Get flash to fully experience Pearltrees
I was born and raised in California, but there has never been a time when I haven’t felt, in the deepest part of the very core of my being, that I was made for New York City. When the stars aligned and life finally permitted a visit, everything between touching down at LaGuardia and my last evening in Midtown was exactly how I always dreamed it would be: like coming home. So maybe you can imagine the mixture of joy, pressure, and sheer anxiety I felt after being asked to write an article about two Con Edison employees, and how they used information design to help rebuild Manhattan after September 11th.
Last month, we conducted some research in association with One Poll, which found that British workers are finding it hard to navigate, organise and digest all of the information they have to deal with each day. The research highlighted that Brits seem to receive smaller amounts of data than we initially thought, however when it comes from multiple sources it quickly becomes hard to manage, something that can negatively impact the business bottom line and is making workers unhappy. Despite the average person receiving just 36 emails a day, our research found that a third of these are still going unread.
16 April 2012 Last updated at 23:01 GMT By Fiona Graham Technology of business reporter, BBC News Brain scan: Research suggests that one way to avoid being overloaded by data is by presenting it visually rather than text or numbers Sitting at your desk in the middle of the day, yet another email notification pops up in the corner of the screen, covering the figures you're trying to digest in the complicated spreadsheet in front of you.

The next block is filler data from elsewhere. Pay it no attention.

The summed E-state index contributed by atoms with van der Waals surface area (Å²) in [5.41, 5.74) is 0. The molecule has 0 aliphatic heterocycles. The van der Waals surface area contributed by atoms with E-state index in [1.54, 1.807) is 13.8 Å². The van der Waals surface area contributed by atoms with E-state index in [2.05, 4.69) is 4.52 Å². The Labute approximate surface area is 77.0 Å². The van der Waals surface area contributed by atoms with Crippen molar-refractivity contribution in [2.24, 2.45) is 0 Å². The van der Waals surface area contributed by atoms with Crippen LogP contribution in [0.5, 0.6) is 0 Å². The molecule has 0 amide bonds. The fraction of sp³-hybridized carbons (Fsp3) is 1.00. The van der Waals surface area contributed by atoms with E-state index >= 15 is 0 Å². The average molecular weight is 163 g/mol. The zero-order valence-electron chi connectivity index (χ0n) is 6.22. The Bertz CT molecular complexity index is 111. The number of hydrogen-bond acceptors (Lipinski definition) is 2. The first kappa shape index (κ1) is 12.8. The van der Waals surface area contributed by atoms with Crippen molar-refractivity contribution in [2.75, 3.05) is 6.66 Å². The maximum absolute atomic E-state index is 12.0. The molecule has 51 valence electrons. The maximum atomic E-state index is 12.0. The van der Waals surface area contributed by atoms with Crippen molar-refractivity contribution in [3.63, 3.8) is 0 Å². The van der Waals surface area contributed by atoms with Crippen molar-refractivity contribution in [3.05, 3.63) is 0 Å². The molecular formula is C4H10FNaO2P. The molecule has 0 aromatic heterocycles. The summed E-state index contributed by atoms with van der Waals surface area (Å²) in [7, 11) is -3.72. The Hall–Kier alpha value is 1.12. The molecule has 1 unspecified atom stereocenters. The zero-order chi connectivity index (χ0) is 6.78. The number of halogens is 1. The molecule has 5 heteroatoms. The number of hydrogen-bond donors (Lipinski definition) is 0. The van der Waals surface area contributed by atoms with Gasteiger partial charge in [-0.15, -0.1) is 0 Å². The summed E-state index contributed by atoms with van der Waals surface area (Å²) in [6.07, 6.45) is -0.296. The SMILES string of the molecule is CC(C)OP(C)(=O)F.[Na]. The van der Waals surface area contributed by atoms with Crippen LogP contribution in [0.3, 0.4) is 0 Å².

Drowning in Data? In today’s working environment we have to deal with receiving information from many different sources, in multiple formats, which we are struggling to manage, digest and navigate the information to get to what is relevant. Something as simple as searching for information can waste a lot of time and have a big effect on our own productivity, and in turn can affect performance and job satisfaction. We decided to conduct some research into this issue of information overload, with the aim of quantifying how much of a problem this is proving for office workers and consequently businesses today. Our survey was conducted by One Poll to office workers across the UK, Sweden and Holland, and asked a series of questions to find out how much information we receive on a daily basis and from which sources.
In today’s fast-paced business environment, it’s no surprise that we all feel overwhelmed. In a productivity post , Alan Henry at Lifehacker , talks about the benefit of using a productivity method that allows you to customize and build a process that suits you: the Tag-It Approach . For those of you already familiar with productivity techniques, like David Allen’s GTD® (Getting Things Done®), you know that most of these techniques tell you to organize your tasks into three major categories. David Allen suggests: Things you can do immediately Things you need to follow up on later and that take time Things that don’t require a response, but that you need read or review
Today, we’re facing more information than ever before and we’re consuming more of it than ever too. (According to the NY Times , the average American consumes 34 gigabytes of information a day!) Yet despite this abundance of information, today’s employees are no more productive than their 20th century counterparts. For those of you who unfamiliar with the idea of information overload, it was coined by the futurist Alvin Toffler in his bestselling 1970 book Future Shock . According to Wikipedia , information overload “refers to the difficulty a person can have understanding an issue and making decisions that can be caused by the presence of too much information”. Today, information overload has become a hotly contested topic.